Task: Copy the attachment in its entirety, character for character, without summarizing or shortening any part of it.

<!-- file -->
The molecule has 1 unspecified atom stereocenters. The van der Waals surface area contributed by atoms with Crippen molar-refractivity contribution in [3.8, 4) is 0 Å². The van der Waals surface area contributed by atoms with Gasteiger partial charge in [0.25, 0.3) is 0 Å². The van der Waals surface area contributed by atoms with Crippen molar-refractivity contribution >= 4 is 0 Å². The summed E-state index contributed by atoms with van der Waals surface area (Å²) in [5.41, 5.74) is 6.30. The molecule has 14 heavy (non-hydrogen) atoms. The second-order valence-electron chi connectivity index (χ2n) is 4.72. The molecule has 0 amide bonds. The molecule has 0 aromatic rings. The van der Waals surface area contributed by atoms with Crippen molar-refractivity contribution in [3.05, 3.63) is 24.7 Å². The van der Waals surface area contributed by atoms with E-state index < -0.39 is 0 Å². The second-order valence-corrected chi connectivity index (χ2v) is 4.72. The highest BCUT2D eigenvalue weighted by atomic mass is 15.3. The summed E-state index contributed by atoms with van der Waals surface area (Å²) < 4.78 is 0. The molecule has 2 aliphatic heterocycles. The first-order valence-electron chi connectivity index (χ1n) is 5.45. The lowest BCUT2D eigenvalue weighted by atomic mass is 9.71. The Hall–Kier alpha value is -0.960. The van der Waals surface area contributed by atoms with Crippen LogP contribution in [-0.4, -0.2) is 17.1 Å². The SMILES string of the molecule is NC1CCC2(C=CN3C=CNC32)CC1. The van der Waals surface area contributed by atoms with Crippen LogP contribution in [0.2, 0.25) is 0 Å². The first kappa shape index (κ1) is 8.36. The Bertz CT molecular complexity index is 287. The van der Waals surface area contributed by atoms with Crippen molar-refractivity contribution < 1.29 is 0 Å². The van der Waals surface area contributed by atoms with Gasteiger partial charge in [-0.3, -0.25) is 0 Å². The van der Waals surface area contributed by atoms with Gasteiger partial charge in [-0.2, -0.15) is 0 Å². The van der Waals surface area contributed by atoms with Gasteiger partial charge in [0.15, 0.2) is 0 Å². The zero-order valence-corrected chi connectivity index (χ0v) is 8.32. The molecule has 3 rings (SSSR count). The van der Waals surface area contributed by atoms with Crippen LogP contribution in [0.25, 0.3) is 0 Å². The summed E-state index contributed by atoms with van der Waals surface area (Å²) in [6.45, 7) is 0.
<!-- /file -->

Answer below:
The molecule has 1 unspecified atom stereocenters. The van der Waals surface area contributed by atoms with Crippen molar-refractivity contribution in [3.8, 4) is 0 Å². The van der Waals surface area contributed by atoms with Gasteiger partial charge in [0.25, 0.3) is 0 Å². The van der Waals surface area contributed by atoms with Crippen molar-refractivity contribution >= 4 is 0 Å². The summed E-state index contributed by atoms with van der Waals surface area (Å²) in [5.41, 5.74) is 6.30. The molecule has 14 heavy (non-hydrogen) atoms. The second-order valence-electron chi connectivity index (χ2n) is 4.72. The molecule has 0 amide bonds. The molecule has 0 aromatic rings. The van der Waals surface area contributed by atoms with Crippen molar-refractivity contribution in [3.05, 3.63) is 24.7 Å². The van der Waals surface area contributed by atoms with E-state index < -0.39 is 0 Å². The second-order valence-corrected chi connectivity index (χ2v) is 4.72. The highest BCUT2D eigenvalue weighted by atomic mass is 15.3. The summed E-state index contributed by atoms with van der Waals surface area (Å²) < 4.78 is 0. The molecule has 2 aliphatic heterocycles. The first-order valence-electron chi connectivity index (χ1n) is 5.45. The lowest BCUT2D eigenvalue weighted by atomic mass is 9.71. The Hall–Kier alpha value is -0.960. The van der Waals surface area contributed by atoms with Crippen LogP contribution in [-0.4, -0.2) is 17.1 Å². The SMILES string of the molecule is NC1CCC2(C=CN3C=CNC32)CC1. The van der Waals surface area contributed by atoms with Crippen LogP contribution in [0.2, 0.25) is 0 Å². The first kappa shape index (κ1) is 8.36. The Bertz CT molecular complexity index is 287. The van der Waals surface area contributed by atoms with Crippen molar-refractivity contribution < 1.29 is 0 Å². The van der Waals surface area contributed by atoms with Gasteiger partial charge in [-0.3, -0.25) is 0 Å². The van der Waals surface area contributed by atoms with Gasteiger partial charge in [-0.2, -0.15) is 0 Å². The van der Waals surface area contributed by atoms with Gasteiger partial charge in [0.15, 0.2) is 0 Å². The zero-order valence-corrected chi connectivity index (χ0v) is 8.32. The molecule has 3 rings (SSSR count). The van der Waals surface area contributed by atoms with Crippen LogP contribution in [0.25, 0.3) is 0 Å². The summed E-state index contributed by atoms with van der Waals surface area (Å²) in [6.45, 7) is 0.